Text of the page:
Bamboo Prices in SF Bay Area

zadalApril 13, 2009

I am a newbie to Bamboo in the San Francisco Bay area. I was wondering where is the right place around here that I can get affordable bamboo. I am looking for ornamental kind - allgold ( yellow )and nigra ( black ). I saw 5 gallon at Summerwind nursery for $69, which is way over my budget. And why is the bamboo so expensive? I thought people said the running bamboo are invasive, in that case, they should be very cheap.

Thanks for your tips.

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kudzu9(Zone 8a - PNW)

That's a little pricey, but not out of line. The reason bamboo is expensive is that it's not typically grown from seed. It's divided in the field and then potted up and stabilized, and conscientious growers may hold on to the plant for at least 6 months to be sure it's going to make it. If you have a limited budget, you should see if you can dig some for free from a yard that is looking like its bamboo is getting out of control. This is hard work, but cheap! You could also put a "Wanted" post on Freecycle and see who has bamboo available to share or to dig.

    Bookmark   April 13, 2009 at 10:01PM
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daveh_sf(San Francisco)

You might try:
Terra Viridis Nursery in El Sobrante (by appointment only)
http://www.tvnursery.com/
Strybing Arboretum's big May sale May 1 (members) and May 2
http://www.sfbotanicalgarden.org/
Bamboo Sourcery in Sebastopol
http://www.bamboosourcery.com/

    Bookmark   April 14, 2009 at 9:20AM
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zadal

Thank you for your recommendation and advise.

The most common / affordable bamboo that I see is at Home Depot and Lowes. They only have one kind - Golden Bamboo, which is known to be invasive.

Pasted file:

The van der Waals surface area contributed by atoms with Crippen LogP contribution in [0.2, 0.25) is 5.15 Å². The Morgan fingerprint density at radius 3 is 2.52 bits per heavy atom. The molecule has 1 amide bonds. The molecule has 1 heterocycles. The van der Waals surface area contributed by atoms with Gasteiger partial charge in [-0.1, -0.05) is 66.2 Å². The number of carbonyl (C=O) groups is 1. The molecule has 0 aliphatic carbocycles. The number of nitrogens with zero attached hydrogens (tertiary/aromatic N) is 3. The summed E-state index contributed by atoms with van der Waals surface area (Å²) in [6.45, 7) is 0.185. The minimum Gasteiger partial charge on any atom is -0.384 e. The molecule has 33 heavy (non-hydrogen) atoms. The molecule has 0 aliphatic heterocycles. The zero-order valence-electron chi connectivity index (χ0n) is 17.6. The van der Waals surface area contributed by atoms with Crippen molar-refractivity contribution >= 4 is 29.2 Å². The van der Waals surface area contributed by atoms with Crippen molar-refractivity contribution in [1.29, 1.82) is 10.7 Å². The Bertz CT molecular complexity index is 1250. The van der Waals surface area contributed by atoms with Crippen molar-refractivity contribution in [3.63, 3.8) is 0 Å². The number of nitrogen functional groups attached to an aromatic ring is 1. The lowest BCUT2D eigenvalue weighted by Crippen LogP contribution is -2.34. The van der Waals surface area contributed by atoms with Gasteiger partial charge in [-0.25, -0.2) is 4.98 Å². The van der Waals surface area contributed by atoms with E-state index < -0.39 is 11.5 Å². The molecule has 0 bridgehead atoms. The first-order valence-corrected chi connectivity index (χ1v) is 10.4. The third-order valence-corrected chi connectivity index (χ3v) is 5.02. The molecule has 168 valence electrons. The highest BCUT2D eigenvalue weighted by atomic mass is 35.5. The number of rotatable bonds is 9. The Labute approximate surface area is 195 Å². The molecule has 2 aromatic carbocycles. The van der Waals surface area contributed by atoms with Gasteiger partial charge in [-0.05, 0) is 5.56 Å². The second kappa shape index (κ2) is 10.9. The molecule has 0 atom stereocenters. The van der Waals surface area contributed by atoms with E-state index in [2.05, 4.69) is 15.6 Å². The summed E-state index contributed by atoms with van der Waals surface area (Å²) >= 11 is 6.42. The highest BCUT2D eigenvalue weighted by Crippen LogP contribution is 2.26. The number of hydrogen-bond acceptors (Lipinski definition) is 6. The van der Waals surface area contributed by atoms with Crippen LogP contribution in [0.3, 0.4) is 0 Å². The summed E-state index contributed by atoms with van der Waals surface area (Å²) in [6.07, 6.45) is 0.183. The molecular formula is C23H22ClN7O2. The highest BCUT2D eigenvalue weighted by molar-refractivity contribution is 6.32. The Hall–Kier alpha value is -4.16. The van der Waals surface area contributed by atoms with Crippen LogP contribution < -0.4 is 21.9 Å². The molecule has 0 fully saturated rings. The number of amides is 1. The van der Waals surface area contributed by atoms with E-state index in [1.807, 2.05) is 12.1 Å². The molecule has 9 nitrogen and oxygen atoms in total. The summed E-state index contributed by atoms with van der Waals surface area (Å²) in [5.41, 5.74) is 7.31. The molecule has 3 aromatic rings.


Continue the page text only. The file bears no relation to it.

The impression I had with Bamboo is lush green, pleasing to the eyes. To the contrary, the golden bamboo they sell are all brown on the leaves as well as on their stems. But I noticed that the same everywhere, even at Summerwind nursery which sells Monrovia and other high end plants. Are they supposed to be like that? Or is it because of California dry weather?

I just stopped by Hakone in Saratoga, and I noticed their bamboo garden all have very green looking bamboo.

    Bookmark   April 14, 2009 at 11:26AM
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kudzu9(Zone 8a - PNW)

zadal-
The only reason bamboo would look brown like that in your climate is if they had been neglected and/or were dead or dying. Only buy plants that look healthy. As far as invasiveness, most of the bamboo species grown in the U.S. are invasive, and those of us who like and grow it deal with this issue by root pruning and/or in-ground barriers. You should be able to buy non-invasive bamboo (called "clumpers") if you go to a nursery that has a decent selection of bamboo or specializes in it. However, many of the more colorful bamboo are the runners.

    Bookmark   April 14, 2009 at 12:48PM
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zadal